While less common than a few years ago, there are still some good deals for borrowers wishing to buy a rental property. This is despite localized increases in home prices and mortgage rates. But even with excellent investment opportunities, smart investors should familiarize themselves with costs other than mortgages and interest.
All investment properties have visible and hidden costs, which can sometimes be risky. This is despite the promises of monthly cash flow and long-term appreciation. So before you begin looking for rental properties, do the math to determine whether or not buying a particular property will end up being profitable.
Here are some things to take into account:
Due to rising rental rates, buying rental properties has emerged as a leading investment opportunity. However, since lenders view these as riskier investments, a minimum 20 percent down payment and a 0.75 percent higher interest rate are usually required. This is particularly true for properties with three to four rental units.
Property taxes can considerably increase the cost of a property depending on where you buy. To confirm that the taxes noted on the Multiple Listing Service (MLS) are accurate, check with the municipality before making final decisions. Also, you should find out what services are covered. For instance, will taxes include trash collection and sewer services?
There are monthly fees associations with certain condominiums and homeowners organizations. Your budget needs to account for this as well. You should also confirm that there are no rental restrictions if the apartment is part of an association. You may also want to find out how rule changes occur so that you don’t have to worry about COA or HOA restrictions in the future.
Depending on your region, homeowners insurance might vary dramatically, especially if your property is in a zone vulnerable to fire, water, or other risks. Before signing a contract for the property, be sure to talk rates with an insurance professional. Take special note of what is not covered and if there are any supplemental plans you may want to consider.
The tenants usually pay for utilities like electricity and gas. Other services, however, such as water and sewer, are included in the rent and, therefore, are covered by the landlord. To help plan for utility costs and to figure them into your rental rate, contact the respective utility companies and ask for an average monthly usage for that property.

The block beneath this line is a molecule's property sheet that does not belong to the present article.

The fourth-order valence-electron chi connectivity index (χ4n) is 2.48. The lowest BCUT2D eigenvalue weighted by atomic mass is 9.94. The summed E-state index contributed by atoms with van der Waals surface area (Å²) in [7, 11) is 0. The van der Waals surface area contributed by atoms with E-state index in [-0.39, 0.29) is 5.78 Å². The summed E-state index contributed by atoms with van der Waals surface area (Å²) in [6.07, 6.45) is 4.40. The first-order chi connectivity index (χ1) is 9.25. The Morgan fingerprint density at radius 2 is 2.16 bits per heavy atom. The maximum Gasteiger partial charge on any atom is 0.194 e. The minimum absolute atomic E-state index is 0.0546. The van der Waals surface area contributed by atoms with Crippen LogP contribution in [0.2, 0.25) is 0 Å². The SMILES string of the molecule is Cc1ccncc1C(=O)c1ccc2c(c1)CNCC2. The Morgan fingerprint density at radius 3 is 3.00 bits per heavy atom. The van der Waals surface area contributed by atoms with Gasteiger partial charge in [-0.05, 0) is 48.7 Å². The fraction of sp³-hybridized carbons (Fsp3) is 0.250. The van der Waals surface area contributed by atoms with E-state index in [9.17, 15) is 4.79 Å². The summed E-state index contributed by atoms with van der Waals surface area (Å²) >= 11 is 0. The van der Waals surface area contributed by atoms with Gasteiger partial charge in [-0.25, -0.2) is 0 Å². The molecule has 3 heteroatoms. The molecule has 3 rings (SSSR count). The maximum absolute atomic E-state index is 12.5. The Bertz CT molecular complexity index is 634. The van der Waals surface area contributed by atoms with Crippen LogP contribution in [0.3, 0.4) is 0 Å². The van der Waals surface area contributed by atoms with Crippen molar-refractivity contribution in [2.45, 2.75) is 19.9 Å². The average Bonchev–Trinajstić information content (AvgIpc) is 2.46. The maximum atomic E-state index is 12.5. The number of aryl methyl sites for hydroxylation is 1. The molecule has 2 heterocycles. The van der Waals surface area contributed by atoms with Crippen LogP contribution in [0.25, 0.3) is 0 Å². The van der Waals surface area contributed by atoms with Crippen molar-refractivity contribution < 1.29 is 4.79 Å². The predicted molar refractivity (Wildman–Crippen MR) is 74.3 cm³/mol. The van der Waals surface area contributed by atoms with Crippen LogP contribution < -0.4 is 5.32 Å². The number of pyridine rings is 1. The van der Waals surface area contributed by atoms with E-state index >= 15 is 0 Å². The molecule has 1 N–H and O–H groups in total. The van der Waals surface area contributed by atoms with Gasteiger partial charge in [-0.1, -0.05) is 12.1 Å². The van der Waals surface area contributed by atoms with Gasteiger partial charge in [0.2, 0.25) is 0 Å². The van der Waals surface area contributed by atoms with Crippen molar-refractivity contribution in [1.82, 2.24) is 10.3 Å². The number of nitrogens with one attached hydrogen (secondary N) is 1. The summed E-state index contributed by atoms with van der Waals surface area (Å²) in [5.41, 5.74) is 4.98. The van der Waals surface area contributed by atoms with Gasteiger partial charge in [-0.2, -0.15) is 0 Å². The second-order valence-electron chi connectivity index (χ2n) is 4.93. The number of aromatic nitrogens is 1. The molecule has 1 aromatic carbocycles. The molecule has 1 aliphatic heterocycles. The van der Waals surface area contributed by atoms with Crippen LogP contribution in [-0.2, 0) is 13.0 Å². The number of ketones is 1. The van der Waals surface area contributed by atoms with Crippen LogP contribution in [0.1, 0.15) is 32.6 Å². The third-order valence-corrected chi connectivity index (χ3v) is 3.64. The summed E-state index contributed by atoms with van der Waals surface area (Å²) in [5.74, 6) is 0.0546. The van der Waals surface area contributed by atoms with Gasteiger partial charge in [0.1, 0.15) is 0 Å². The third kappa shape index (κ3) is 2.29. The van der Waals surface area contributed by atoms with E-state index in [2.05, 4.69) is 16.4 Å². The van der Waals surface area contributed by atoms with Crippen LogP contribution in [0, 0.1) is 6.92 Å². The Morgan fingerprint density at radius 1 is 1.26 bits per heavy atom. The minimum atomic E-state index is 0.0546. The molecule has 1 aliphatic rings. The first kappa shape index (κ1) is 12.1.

In most cases, it’s recommended that you figure 10 to 15 percent of your annual rent will go to the property’s maintenance, repairs, and upkeep. Of course, this is on top of any damage potentially caused by a tenant, although their security deposit should cover that cost.
You will want to keep your rental property in as good condition as possible so that you will have no trouble renting it to a new tenant when one leaves or in case you decide to sell. This approach should help maximize the value of your property.
Don’t assume your rental units will constantly be filled. You should allow for a month or two of vacancies per year. That said, you should check out the area of your property and the occupancy rate of similar nearby properties to get an idea of what the rental market is like and how often you can expect to deal with a vacant unit.
Finally, finding quality tenants can cost money in advertising, vetting, and time spent giving viewings. To cover these costs, some landlords charge potential tenants a non-refundable application fee—typically between $25 and $35.
You could also consider hiring a property management team or real estate agent to handle tenant searches for you. While paying for these services costs more, you can save money by acquiring high-quality tenants who pay rent on time and take care of the property, thereby costing you less in repairs and headaches.
If you are still making a reasonable profit after tallying all of these costs, purchasing a rental property is a good investment opportunity. To ensure that your investment in a rental property continues to bring in money each month, create a detailed budget and remain on top of rent collecting.
Follow your budget and adjust as needed.
Investing in rental opportunities can be a great way to generate monthly income. Even though the process requires careful planning, the rewards can be significant and frequently serve as the impetus for additional real estate purchases.
This is where knowledgeable home investment advisors can provide you with more information if you have any questions. Contact Henderson Investment Group before purchasing your next rental property to see how you can make the most of your investment.